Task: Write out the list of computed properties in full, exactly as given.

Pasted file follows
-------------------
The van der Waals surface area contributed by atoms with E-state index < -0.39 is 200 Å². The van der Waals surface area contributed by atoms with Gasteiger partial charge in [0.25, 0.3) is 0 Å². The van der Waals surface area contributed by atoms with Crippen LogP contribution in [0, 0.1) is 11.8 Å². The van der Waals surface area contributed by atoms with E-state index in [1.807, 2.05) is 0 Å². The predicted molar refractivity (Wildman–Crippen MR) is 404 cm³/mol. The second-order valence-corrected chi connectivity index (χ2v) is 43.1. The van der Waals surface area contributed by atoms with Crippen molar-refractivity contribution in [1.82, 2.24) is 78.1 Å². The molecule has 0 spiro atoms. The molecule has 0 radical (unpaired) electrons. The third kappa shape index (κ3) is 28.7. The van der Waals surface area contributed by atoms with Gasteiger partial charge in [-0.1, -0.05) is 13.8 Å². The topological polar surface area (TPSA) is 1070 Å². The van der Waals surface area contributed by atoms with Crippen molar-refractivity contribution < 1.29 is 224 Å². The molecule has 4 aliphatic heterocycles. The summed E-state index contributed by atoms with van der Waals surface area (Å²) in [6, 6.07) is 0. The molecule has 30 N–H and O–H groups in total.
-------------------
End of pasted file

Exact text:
The van der Waals surface area contributed by atoms with E-state index < -0.39 is 200 Å². The van der Waals surface area contributed by atoms with Gasteiger partial charge in [0.25, 0.3) is 0 Å². The van der Waals surface area contributed by atoms with Crippen LogP contribution in [0, 0.1) is 11.8 Å². The van der Waals surface area contributed by atoms with E-state index in [1.807, 2.05) is 0 Å². The predicted molar refractivity (Wildman–Crippen MR) is 404 cm³/mol. The second-order valence-corrected chi connectivity index (χ2v) is 43.1. The van der Waals surface area contributed by atoms with Crippen molar-refractivity contribution in [1.82, 2.24) is 78.1 Å². The molecule has 0 spiro atoms. The molecule has 0 radical (unpaired) electrons. The third kappa shape index (κ3) is 28.7. The van der Waals surface area contributed by atoms with Gasteiger partial charge in [-0.1, -0.05) is 13.8 Å². The topological polar surface area (TPSA) is 1070 Å². The van der Waals surface area contributed by atoms with Crippen molar-refractivity contribution < 1.29 is 224 Å². The molecule has 4 aliphatic heterocycles. The summed E-state index contributed by atoms with van der Waals surface area (Å²) in [6, 6.07) is 0. The molecule has 30 N–H and O–H groups in total.